The book analyzes political action from the perspective of the Austrian School, with a particular focus on the Misesian-Rothbardian tradition. We follow a theoretical (praxeological) approach that identifies the most general aspects, i.e., invariable in time and space, of a particular kind of human action that employs coercion in order to extract resources and live off the efforts of one's fellow men. The approach is interdisciplinary, as it is situated at the intersection between economics and political science.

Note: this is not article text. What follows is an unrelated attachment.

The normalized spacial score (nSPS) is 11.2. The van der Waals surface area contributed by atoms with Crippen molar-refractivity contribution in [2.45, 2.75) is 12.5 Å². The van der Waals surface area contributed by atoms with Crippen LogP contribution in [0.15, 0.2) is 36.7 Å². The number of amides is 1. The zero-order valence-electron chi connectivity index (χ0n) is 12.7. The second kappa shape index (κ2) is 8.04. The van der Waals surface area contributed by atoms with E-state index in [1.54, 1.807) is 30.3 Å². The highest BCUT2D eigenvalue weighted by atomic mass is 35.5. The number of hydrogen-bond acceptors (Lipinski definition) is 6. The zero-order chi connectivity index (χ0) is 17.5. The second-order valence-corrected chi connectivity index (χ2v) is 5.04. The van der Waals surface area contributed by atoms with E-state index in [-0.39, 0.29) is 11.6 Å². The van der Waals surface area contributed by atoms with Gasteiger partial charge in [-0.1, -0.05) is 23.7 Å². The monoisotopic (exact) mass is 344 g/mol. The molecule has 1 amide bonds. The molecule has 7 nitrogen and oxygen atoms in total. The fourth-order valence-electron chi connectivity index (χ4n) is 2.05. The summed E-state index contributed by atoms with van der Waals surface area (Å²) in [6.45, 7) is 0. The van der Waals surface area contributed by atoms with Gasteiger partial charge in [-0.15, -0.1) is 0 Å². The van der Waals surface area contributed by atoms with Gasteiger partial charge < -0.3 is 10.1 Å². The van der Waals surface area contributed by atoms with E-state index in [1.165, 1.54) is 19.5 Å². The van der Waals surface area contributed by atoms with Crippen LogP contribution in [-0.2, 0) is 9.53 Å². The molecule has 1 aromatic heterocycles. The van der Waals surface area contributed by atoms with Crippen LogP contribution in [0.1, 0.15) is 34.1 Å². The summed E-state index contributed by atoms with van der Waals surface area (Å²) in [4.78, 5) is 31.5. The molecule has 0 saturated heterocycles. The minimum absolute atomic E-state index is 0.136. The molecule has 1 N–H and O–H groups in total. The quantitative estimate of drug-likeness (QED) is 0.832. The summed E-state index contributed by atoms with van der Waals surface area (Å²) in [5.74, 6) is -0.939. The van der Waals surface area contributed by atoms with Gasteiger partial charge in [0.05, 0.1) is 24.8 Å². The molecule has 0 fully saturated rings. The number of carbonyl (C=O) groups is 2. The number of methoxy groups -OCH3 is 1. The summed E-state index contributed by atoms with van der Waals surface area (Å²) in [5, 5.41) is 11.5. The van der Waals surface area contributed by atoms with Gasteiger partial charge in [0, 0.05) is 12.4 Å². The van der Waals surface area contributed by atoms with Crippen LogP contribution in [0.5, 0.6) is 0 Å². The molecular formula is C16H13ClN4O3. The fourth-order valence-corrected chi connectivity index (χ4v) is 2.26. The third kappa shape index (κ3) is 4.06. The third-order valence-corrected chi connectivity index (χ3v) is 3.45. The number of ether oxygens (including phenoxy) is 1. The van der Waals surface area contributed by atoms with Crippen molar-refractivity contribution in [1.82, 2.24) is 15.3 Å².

Building on the insights provided by economic science, the book argues that politics can be considered another branch of praxeology. Also, by taking as reference the economic theory of the entrepreneur, the book outlines the function of the political entrepreneur and analyzes the different limits that political action faces when it seeks to maximize the residual income represented by the political profit.
In the last part of the book, we analyze political action that is undertaken in the context of international relations. Here we deduce the necessary implications that follow from the decision to cooperate taken by political entrepreneurs that are situated in different territories in order to combat the effects of international political competition. In this context, we tackle the subject of regional economic integration.